Tuesday, September 30, 2008

Are Websites Responsible for Defamation Posted by Their Users?

As a lawyer operating an internet law firm, I am often asked whether or not websites are responsible for the content posted by their users. This frequently arises in the context of defamation. A business or individual is horribly defamed on a site like Ripoffreport or Citysearch or Yelp and the defamatory post achieves a high rank in Google natural search results for that particular business or individual. As a result, said business or individual experiences horrible fallout in the form of public shame and loss of business.

The defamed party obviously has claims against the poster/author of the defamatory content. However, many defamed parties wish to also sue the website that provided the forum for the wrongdoer and broadcast the harmful defamation to the world.

The bad news is that the Communications Decency Act (CDA), signed by Bill Clinton in 1996, provides broad immunity to websites for content posted by their users in addition to other torts. Of course, this law was passed well before the web 2.0 revolution which birthed a bevy of websites granting users the ability to post content and collaborate in ways never previously contemplated. Bottom line is that in most situations, websites are not liable for the bad acts of their users, including defamation.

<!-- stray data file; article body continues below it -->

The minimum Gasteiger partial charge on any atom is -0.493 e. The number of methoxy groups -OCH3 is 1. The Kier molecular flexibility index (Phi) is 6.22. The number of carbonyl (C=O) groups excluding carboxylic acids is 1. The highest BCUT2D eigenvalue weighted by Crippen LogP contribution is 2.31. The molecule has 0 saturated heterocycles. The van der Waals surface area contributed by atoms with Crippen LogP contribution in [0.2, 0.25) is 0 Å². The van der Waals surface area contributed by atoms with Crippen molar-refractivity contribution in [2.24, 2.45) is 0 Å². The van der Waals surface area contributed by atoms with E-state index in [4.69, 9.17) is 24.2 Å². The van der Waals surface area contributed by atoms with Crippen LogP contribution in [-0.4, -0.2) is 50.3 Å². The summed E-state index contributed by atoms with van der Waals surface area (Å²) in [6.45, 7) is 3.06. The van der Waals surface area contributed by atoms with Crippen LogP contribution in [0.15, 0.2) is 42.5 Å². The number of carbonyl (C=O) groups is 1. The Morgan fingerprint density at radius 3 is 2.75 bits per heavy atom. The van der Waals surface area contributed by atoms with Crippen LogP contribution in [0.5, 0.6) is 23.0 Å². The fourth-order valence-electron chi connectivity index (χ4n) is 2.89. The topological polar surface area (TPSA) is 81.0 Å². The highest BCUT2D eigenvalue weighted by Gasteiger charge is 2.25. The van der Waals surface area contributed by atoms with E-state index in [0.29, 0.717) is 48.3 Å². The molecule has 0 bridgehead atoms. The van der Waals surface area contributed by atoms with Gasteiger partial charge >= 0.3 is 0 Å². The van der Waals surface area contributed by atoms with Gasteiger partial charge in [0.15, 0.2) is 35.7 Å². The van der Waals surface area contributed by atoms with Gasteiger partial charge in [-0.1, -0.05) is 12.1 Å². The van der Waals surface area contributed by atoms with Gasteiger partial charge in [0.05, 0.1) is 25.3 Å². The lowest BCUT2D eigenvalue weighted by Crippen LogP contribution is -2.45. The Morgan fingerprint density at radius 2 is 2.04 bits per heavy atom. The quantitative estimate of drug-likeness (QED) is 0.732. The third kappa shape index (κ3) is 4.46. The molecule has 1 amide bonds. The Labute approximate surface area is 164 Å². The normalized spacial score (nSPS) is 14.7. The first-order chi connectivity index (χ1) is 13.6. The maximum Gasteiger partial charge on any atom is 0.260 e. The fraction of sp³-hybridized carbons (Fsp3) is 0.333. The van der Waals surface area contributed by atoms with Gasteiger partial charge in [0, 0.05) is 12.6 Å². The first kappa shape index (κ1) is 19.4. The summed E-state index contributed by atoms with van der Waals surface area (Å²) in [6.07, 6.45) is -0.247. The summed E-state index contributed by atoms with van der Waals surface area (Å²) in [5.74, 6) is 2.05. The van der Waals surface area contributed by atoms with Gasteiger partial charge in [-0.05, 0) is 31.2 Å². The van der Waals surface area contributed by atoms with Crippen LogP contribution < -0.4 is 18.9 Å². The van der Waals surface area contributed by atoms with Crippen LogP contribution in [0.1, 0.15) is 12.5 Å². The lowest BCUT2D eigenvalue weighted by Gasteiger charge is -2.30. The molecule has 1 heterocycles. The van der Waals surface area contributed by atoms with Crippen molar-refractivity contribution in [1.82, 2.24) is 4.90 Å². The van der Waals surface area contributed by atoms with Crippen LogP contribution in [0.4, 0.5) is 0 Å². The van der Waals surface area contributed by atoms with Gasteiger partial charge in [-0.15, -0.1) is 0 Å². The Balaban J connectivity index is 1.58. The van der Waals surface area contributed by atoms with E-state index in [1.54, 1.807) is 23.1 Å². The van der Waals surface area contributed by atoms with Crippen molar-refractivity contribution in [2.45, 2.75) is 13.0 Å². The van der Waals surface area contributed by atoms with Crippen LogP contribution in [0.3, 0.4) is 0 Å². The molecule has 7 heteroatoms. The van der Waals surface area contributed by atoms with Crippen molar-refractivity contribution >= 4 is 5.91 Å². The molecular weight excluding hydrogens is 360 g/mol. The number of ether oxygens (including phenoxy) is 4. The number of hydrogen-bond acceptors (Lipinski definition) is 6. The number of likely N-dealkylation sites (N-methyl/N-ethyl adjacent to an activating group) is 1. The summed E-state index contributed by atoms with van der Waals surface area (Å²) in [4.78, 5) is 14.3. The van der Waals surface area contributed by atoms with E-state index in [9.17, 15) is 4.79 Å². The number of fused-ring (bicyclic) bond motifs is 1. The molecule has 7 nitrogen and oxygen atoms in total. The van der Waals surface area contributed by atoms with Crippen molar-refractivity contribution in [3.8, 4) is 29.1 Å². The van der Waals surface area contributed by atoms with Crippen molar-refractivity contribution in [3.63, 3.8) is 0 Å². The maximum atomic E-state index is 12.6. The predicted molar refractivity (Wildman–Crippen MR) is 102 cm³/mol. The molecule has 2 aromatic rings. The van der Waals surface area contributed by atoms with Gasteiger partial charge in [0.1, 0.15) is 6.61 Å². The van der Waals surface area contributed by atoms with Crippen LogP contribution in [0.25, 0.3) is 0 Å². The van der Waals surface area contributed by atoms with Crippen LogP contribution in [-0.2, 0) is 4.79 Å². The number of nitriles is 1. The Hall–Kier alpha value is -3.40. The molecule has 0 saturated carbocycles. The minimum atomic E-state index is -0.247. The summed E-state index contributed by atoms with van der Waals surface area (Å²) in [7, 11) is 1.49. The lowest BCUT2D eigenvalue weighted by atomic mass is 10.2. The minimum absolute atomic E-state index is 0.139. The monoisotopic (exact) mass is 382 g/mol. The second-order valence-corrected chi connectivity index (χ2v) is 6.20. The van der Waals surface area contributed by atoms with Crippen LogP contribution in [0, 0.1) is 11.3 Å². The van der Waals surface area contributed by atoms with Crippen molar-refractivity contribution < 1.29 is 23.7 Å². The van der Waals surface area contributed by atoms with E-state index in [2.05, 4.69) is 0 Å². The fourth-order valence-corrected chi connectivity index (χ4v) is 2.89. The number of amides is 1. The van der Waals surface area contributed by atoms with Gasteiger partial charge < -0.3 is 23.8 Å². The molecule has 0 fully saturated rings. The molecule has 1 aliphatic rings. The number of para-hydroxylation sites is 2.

Recently, the Ninth Circuit has given victims of defamation a little hope and perhaps signaled a shift toward further website responsibility in policing its users. In Fair Housing Council of San Fernando Valley , et. al., v. Roommate.com, LLC, the Ninth Circuit held that the CDA would not provide immunity to Roommate.com for violations of the Fair Housing Act and other state laws. The reason the Court gave was that Roommate.com participated in the bad conduct of its users by providing drop down menus for its users to complete - these drop down menus were used by Roommate.com to commit discriminatory housing acts.

So, there is finally some caselaw on the books - applicable at least in the west coast states comprising the Ninth Circuit - which suggests that websites may be held liable for the defamatory comments of users if the website editorializes or embellishes or legitimizes its users' comments in any way. I believe a number of these business ratings websites, identified above, may be held liable for defamation committed by their users because most, if not all, legitimize their users' posts in the form of stars or smiley faces or other avatars and/or icons.

If you have questions regarding internet defamation and the Communications Decency Act, contact an experienced internet defamation attorney.